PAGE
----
Buoyant first-quarter revenue numbers from K Street’s leading lobbying firms, reported in The Hill on Tuesday, are a token of the vast size and power of the federal government.

Washington’s influence on the lives and livelihoods of America’s 300 million people is apparent in so many ways. But the continued strength of earnings from lobbying is particularly illuminating now that the country has probably slipped into recession. It demonstrates that Washington is big enough to create its own weather system; it has its own economic climate.

This is not to argue that Washington, its people or its environs are somehow immune to all the vicissitudes afflicting their fellow citizens around the nation. The calamity of foreclosure is being visited upon unfortunate or imprudent borrowers around the capital just as it is elsewhere.

Nevertheless, first-quarter numbers suggest that the lobbying industry is not suffering as many other industries are. Patton Boggs pulled in $10.3 million in the first quarter, which seems to put it on course to match the $42.7 million it made in all of last year. Other big lobby shops — Akin Gump, Van Scoyoc, Cassidy & Associates — were apparently similarly unaffected by any slowdown.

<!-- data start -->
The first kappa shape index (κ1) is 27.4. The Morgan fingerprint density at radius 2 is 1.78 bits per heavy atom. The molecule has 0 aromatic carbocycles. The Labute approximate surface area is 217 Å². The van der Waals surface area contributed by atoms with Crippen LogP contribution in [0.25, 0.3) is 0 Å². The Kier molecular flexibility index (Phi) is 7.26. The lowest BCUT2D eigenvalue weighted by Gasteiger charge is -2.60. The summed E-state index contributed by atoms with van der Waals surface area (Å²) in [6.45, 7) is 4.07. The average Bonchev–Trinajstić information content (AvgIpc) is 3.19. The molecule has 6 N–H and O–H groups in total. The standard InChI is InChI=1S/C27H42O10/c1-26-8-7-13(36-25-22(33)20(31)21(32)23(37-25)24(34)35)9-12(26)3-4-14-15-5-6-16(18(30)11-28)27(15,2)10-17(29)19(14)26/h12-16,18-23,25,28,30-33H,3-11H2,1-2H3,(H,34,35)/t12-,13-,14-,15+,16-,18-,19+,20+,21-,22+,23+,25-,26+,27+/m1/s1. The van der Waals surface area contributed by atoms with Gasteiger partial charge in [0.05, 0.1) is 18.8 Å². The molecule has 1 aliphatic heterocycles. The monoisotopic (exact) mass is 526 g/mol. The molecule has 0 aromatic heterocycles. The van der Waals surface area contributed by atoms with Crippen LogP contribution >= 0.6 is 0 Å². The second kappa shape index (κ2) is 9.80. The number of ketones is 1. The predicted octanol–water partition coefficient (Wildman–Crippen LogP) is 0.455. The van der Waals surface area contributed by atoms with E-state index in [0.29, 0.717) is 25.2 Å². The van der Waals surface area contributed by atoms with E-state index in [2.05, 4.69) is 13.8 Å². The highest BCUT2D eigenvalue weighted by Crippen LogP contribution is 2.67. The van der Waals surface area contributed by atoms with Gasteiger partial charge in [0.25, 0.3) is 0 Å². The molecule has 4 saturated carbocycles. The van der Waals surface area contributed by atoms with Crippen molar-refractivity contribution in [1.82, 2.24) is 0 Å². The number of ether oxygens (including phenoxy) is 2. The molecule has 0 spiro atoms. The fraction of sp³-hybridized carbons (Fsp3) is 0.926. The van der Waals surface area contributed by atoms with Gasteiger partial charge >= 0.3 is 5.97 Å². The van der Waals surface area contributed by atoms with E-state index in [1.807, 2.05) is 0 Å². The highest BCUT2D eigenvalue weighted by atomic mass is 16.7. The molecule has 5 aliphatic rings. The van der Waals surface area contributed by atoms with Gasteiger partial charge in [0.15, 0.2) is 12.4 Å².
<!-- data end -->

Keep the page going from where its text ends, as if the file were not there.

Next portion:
Some caveats need to be mentioned. We only have first-quarter numbers to go on, and one swallow doesn’t mean it’s summer. It is also a presidential election year, and the campaign is sucking attention away from legislating. But still, K Street’s haul was undoubtedly robust.

The point is that lobbying is insulated in unique ways from the cycles to which most other industries are prey. In boom times, when there is lots of money around, everyone wants to get as much as they can. But, equally, when money is scarce, people will naturally fight hard to make sure it is not they who get shortchanged.

So, as a recession shrinks federal revenues while increasing spending on social programs, there are a thousand and one organizations working to make sure their clients avoid any financial hit. Intense lobbying of the federal government is a measure of the fact that Washington’s influence extends so deeply into the nooks and crannies of the economy, regulating this and subsidizing that.

And that influence (some would describe it as intrusive) is unlikely to do anything but increase. Those who regard lobbying as somehow a nefarious practice — this newspaper is not among them — are also often the same people who want to bring more and more of the economy under the control of the federal government. There is a dichotomy here, which goes widely unrecognized or remarked on.